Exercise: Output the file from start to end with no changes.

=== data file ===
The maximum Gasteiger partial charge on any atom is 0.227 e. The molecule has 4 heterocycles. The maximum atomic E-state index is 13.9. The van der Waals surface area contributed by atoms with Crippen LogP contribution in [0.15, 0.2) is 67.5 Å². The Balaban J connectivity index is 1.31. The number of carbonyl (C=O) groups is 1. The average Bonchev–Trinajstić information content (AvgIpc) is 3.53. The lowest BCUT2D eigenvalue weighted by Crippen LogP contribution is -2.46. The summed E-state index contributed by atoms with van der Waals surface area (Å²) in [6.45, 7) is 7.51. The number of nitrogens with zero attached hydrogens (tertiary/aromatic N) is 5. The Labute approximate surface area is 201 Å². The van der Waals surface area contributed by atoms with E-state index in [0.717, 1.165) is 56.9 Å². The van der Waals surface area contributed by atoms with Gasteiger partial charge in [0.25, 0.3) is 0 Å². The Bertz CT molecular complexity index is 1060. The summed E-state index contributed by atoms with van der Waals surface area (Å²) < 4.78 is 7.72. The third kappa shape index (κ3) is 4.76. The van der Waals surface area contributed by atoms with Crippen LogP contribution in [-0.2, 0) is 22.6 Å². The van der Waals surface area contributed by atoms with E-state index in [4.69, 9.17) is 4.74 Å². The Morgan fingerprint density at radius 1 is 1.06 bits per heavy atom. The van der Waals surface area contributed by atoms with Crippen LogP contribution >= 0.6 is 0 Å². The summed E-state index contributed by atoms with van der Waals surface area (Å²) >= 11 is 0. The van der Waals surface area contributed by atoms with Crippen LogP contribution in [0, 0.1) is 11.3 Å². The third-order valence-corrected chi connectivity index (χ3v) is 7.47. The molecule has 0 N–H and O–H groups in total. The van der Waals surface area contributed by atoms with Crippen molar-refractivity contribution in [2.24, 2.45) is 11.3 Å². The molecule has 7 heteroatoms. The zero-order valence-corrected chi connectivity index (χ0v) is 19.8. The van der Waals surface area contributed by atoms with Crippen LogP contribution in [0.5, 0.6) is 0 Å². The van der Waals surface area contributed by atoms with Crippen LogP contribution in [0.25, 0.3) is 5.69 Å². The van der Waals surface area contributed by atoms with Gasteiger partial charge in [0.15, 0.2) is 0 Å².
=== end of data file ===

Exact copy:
The maximum Gasteiger partial charge on any atom is 0.227 e. The molecule has 4 heterocycles. The maximum atomic E-state index is 13.9. The van der Waals surface area contributed by atoms with Crippen LogP contribution in [0.15, 0.2) is 67.5 Å². The Balaban J connectivity index is 1.31. The number of carbonyl (C=O) groups is 1. The average Bonchev–Trinajstić information content (AvgIpc) is 3.53. The lowest BCUT2D eigenvalue weighted by Crippen LogP contribution is -2.46. The summed E-state index contributed by atoms with van der Waals surface area (Å²) in [6.45, 7) is 7.51. The number of nitrogens with zero attached hydrogens (tertiary/aromatic N) is 5. The Labute approximate surface area is 201 Å². The van der Waals surface area contributed by atoms with E-state index in [0.717, 1.165) is 56.9 Å². The van der Waals surface area contributed by atoms with Gasteiger partial charge in [0.25, 0.3) is 0 Å². The Bertz CT molecular complexity index is 1060. The summed E-state index contributed by atoms with van der Waals surface area (Å²) < 4.78 is 7.72. The third kappa shape index (κ3) is 4.76. The van der Waals surface area contributed by atoms with Crippen LogP contribution in [-0.2, 0) is 22.6 Å². The van der Waals surface area contributed by atoms with E-state index in [4.69, 9.17) is 4.74 Å². The Morgan fingerprint density at radius 1 is 1.06 bits per heavy atom. The van der Waals surface area contributed by atoms with Crippen LogP contribution >= 0.6 is 0 Å². The summed E-state index contributed by atoms with van der Waals surface area (Å²) >= 11 is 0. The van der Waals surface area contributed by atoms with Crippen LogP contribution in [0, 0.1) is 11.3 Å². The third-order valence-corrected chi connectivity index (χ3v) is 7.47. The molecule has 0 N–H and O–H groups in total. The van der Waals surface area contributed by atoms with Crippen molar-refractivity contribution in [2.24, 2.45) is 11.3 Å². The molecule has 7 heteroatoms. The zero-order valence-corrected chi connectivity index (χ0v) is 19.8. The van der Waals surface area contributed by atoms with Crippen LogP contribution in [0.5, 0.6) is 0 Å². The van der Waals surface area contributed by atoms with Crippen LogP contribution in [0.25, 0.3) is 5.69 Å². The van der Waals surface area contributed by atoms with Gasteiger partial charge in [0.15, 0.2) is 0 Å².